Early last month, at a political rally in Milan, Italy’s prime minister Silvio Berlusconi was hit with a plaster statue by a man with a long record of mental problems. His injuries were minor, he suffered a broken nose and lost a lot of blood.
Following the violent attack, Berlusconi’s opponents took to social networking sites and “Kill Silvio” briefly became a popular Facebook group. Italian ministers blamed bloggers for creating a “climate of hatred” and made calls for tighter regulation. The government is now pushing for a bill that would restrict internet freedom by making it compulsory, even for blogs, to get a government permission before posting political comment on the web. Such a measure was first envisaged in August when the press revealed that prominent members of the Lega Nord party — part of Berlusconi’s ruling coalition — had created a Facebook group inciting Italians to >kill illegal immigrants.
Berlusconi is under attack from all sides: aside from the sex scandals that have undermined his popularity, he is working on new legislation after Lodo Alfano, the law Berlusconi created to give him legal immunity was struck down by Italy’s highest court on the grounds that it was unconstitutional. Another blow has came from the civil courts: one of Berlusconi’s media holdings Fininvest has been ordered to pay €750m in damages to the owners of La Repubblica for bribing a judge set to decide which of the rival media groups had the right to buy Italy’s largest publishing company, Mondadori, now part of Berlusconi’s empire. Berlusconi’s legal woes are endless. In October the Italian court of appeal upheld the conviction of British lawyer David Mills who was found guilty of accepting a bribe in return for giving false evidence. Earlier in 2009 Mills had been sentenced to four and a half years after allegedly accepting payment of $600,000 in order to to testify in Berlusconi’s favour during two trials during the 1990s. Last but not least Berlusconi had been damaged by allegations made by a mafia turncoat that the prime minister had ties to the mob.
Internet campaigns and petitions against the prime minister have been highly successful. The last one — against a government bill intended to protect Berlusconi from some of the trials he is involved in, but which also has the highly undesirable effect of being a useful legal tool for Mafia bosses — was launched by Roberto Saviano, the internationally acclaimed author of Gomorrah, and has now reached the 500,000 signatures milestone. In a massive show of support for freedom of information, on 3 October hundreds of thousands of people joined demonstrations all over Italy. It was estimated that a quarter of a million people attended the march in Rome.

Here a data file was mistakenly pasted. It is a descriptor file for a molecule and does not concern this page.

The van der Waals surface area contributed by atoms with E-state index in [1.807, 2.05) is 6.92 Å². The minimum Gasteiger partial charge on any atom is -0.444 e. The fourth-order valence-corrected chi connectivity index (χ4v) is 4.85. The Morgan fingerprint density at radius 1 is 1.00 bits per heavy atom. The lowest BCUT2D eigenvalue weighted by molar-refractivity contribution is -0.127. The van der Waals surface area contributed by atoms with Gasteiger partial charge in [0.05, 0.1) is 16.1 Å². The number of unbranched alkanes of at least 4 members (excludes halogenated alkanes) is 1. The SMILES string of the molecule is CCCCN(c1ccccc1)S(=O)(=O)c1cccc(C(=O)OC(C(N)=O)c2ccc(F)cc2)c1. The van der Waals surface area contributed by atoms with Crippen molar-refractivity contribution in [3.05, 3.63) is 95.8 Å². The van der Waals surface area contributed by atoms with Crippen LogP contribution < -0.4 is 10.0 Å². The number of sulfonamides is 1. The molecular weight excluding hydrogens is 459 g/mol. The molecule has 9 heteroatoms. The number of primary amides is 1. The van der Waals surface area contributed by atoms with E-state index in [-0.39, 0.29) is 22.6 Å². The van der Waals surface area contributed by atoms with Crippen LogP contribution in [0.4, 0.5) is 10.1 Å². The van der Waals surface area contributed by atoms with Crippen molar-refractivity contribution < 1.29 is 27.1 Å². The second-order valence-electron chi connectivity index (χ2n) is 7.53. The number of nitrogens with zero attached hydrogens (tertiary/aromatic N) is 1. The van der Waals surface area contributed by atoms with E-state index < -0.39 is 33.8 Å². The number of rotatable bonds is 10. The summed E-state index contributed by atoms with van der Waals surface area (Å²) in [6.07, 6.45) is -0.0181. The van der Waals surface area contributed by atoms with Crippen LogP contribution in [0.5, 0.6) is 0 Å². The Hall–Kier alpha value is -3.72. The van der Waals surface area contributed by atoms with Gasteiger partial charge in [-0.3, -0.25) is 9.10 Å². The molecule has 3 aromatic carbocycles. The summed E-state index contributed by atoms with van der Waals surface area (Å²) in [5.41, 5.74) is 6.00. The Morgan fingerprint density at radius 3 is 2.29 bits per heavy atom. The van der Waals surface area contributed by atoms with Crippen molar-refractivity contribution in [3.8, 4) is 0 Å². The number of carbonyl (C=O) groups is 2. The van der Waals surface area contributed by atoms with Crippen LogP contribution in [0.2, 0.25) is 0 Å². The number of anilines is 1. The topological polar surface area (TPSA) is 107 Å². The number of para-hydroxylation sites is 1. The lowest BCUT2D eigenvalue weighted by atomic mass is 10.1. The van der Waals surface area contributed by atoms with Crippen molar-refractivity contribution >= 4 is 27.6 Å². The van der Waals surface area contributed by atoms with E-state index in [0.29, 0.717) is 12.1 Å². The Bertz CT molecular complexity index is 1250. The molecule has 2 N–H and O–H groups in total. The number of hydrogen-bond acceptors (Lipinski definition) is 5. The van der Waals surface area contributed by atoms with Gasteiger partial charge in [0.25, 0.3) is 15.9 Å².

An outsider assuming that all this adds up to Berlusconi’s political end would be shocked to see just how well he is still doing in both political and economic terms. The prime minister is still in complete control of his political coalition. Over 80 per cent of Italians rely on television as their means of information, and all the major TV channels directly controlled by either Berlusconi’s family holdings and/or by the government. Noemi Letizia, the teenage girl whose friendship with Berlusconi prompted his wife to file for divorce is now an emerging TV star. Berlusconi’s media empire is stronger than ever despite relentless competition from Rupert Murdoch’s Sky TV platform. This is partly thanks to the many measures taken by the government and by RAI State TV (which, unfortunately enough, is by law directly controlled by the government) to counteract the rise of the Australian tycoon.
Berlusconi’s Mediaset has sealed a €1.05 bn television deal with Spain’s Prisa (the publisher of El Pais newspaper) in a move that makes the group a true European-scale player. Mediaset, already Italy’s biggest TV broadcaster in terms of advertising sales, said its Telecinco unit will buy Prisa’s free-to-air channel Cuatro, which will give the group Spain’s largest audience share with about 23%.
From his bed in the hospital, Berlusconi’s first reaction to the violent attack on him was sincere shock: “Why do people hate me? I love everybody, I am the president of every Italian.”
As an early political opponent to Berlusconi (and former editor of one of his newspapers) used to say the problem with Berlusconi is that he believes his own fantasies. He’s always said that everybody should love him, and now we see that he really meant that. The newly-released documentary Videocracy shows that after 10 years of Berlusconi as a PM, thanks to the impressive media power at his disposal, Italians are now living in his imagined world. It’s a world without respect for woman, legality or financial accountability; which values only individual success, money. It sees the image as more important than the word.
When one man has such a complete control over his country, those who have different political views are given little space to express them through the media. As long as that leader feels loved by his citizens he will fight opposition by democratic means, but we should not forget that it is when a man is scared and feels reviled he is capable of resorting to the use of an undemocratic arsenal. What seems to be good news for Berlusconi’s opponents could easily turn bad.